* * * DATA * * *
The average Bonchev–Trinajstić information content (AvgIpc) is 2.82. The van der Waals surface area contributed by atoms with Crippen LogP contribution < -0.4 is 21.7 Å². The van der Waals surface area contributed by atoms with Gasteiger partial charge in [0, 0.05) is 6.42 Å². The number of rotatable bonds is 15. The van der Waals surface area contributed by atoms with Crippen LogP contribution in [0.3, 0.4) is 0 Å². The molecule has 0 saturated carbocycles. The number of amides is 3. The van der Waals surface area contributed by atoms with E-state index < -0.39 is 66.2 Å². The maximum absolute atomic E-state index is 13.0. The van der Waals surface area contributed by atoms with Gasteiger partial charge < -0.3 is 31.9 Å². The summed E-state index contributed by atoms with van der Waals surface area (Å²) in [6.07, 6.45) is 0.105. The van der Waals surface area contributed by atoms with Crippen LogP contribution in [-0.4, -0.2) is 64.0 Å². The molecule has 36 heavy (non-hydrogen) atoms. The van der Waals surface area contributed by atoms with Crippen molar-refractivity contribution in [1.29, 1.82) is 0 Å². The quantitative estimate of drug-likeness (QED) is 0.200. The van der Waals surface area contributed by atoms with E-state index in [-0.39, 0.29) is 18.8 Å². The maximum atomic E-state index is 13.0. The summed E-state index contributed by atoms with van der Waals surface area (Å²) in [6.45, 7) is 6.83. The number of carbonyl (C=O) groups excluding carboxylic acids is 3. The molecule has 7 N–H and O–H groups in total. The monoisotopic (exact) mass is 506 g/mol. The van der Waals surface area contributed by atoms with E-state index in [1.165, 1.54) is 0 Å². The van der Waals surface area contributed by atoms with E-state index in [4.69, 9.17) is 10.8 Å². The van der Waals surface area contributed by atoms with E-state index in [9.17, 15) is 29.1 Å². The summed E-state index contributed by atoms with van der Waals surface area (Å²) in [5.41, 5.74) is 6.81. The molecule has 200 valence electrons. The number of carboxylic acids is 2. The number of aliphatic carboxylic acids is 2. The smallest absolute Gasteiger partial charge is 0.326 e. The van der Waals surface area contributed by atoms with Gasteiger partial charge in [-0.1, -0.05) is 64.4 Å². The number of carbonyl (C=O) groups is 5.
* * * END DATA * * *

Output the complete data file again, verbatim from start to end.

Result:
The average Bonchev–Trinajstić information content (AvgIpc) is 2.82. The van der Waals surface area contributed by atoms with Crippen LogP contribution < -0.4 is 21.7 Å². The van der Waals surface area contributed by atoms with Gasteiger partial charge in [0, 0.05) is 6.42 Å². The number of rotatable bonds is 15. The van der Waals surface area contributed by atoms with Crippen LogP contribution in [0.3, 0.4) is 0 Å². The molecule has 0 saturated carbocycles. The number of amides is 3. The van der Waals surface area contributed by atoms with E-state index < -0.39 is 66.2 Å². The maximum absolute atomic E-state index is 13.0. The van der Waals surface area contributed by atoms with Gasteiger partial charge < -0.3 is 31.9 Å². The summed E-state index contributed by atoms with van der Waals surface area (Å²) in [6.07, 6.45) is 0.105. The van der Waals surface area contributed by atoms with Crippen LogP contribution in [-0.4, -0.2) is 64.0 Å². The molecule has 36 heavy (non-hydrogen) atoms. The van der Waals surface area contributed by atoms with Crippen molar-refractivity contribution in [1.29, 1.82) is 0 Å². The quantitative estimate of drug-likeness (QED) is 0.200. The van der Waals surface area contributed by atoms with E-state index in [-0.39, 0.29) is 18.8 Å². The maximum atomic E-state index is 13.0. The summed E-state index contributed by atoms with van der Waals surface area (Å²) in [6.45, 7) is 6.83. The number of carbonyl (C=O) groups excluding carboxylic acids is 3. The molecule has 7 N–H and O–H groups in total. The monoisotopic (exact) mass is 506 g/mol. The van der Waals surface area contributed by atoms with E-state index in [1.165, 1.54) is 0 Å². The van der Waals surface area contributed by atoms with E-state index in [4.69, 9.17) is 10.8 Å². The van der Waals surface area contributed by atoms with E-state index in [9.17, 15) is 29.1 Å². The summed E-state index contributed by atoms with van der Waals surface area (Å²) in [5.41, 5.74) is 6.81. The molecule has 200 valence electrons. The number of carboxylic acids is 2. The number of aliphatic carboxylic acids is 2. The smallest absolute Gasteiger partial charge is 0.326 e. The van der Waals surface area contributed by atoms with Gasteiger partial charge in [-0.1, -0.05) is 64.4 Å². The number of carbonyl (C=O) groups is 5.